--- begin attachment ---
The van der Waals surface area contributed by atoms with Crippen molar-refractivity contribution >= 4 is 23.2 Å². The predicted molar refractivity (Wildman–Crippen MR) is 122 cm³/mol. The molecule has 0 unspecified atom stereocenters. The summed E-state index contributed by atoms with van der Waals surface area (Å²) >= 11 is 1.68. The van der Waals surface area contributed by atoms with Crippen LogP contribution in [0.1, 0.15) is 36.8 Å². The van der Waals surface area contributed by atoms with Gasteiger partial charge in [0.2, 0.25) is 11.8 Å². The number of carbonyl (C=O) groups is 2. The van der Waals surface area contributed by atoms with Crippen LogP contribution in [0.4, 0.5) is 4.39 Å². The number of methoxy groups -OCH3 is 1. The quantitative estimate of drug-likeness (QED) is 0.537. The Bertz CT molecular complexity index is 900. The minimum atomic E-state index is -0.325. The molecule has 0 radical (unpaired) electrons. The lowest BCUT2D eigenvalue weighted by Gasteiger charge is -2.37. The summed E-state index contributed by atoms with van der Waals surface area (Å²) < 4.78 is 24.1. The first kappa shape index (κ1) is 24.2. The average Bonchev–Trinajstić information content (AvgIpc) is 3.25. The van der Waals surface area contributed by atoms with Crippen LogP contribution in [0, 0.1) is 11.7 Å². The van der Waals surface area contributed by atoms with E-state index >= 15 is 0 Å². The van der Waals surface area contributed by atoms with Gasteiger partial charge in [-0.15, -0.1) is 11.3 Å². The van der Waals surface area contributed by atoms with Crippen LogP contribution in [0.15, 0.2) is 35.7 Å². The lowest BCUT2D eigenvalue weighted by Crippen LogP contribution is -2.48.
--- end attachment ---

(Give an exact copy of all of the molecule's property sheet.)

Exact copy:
The van der Waals surface area contributed by atoms with Crippen molar-refractivity contribution >= 4 is 23.2 Å². The predicted molar refractivity (Wildman–Crippen MR) is 122 cm³/mol. The molecule has 0 unspecified atom stereocenters. The summed E-state index contributed by atoms with van der Waals surface area (Å²) >= 11 is 1.68. The van der Waals surface area contributed by atoms with Crippen LogP contribution in [0.1, 0.15) is 36.8 Å². The van der Waals surface area contributed by atoms with Gasteiger partial charge in [0.2, 0.25) is 11.8 Å². The number of carbonyl (C=O) groups is 2. The van der Waals surface area contributed by atoms with Crippen LogP contribution in [0.4, 0.5) is 4.39 Å². The number of methoxy groups -OCH3 is 1. The quantitative estimate of drug-likeness (QED) is 0.537. The Bertz CT molecular complexity index is 900. The minimum atomic E-state index is -0.325. The molecule has 0 radical (unpaired) electrons. The lowest BCUT2D eigenvalue weighted by Gasteiger charge is -2.37. The summed E-state index contributed by atoms with van der Waals surface area (Å²) < 4.78 is 24.1. The first kappa shape index (κ1) is 24.2. The average Bonchev–Trinajstić information content (AvgIpc) is 3.25. The van der Waals surface area contributed by atoms with Crippen LogP contribution in [0, 0.1) is 11.7 Å². The van der Waals surface area contributed by atoms with E-state index >= 15 is 0 Å². The van der Waals surface area contributed by atoms with Gasteiger partial charge in [-0.15, -0.1) is 11.3 Å². The van der Waals surface area contributed by atoms with Crippen LogP contribution in [0.15, 0.2) is 35.7 Å². The lowest BCUT2D eigenvalue weighted by Crippen LogP contribution is -2.48.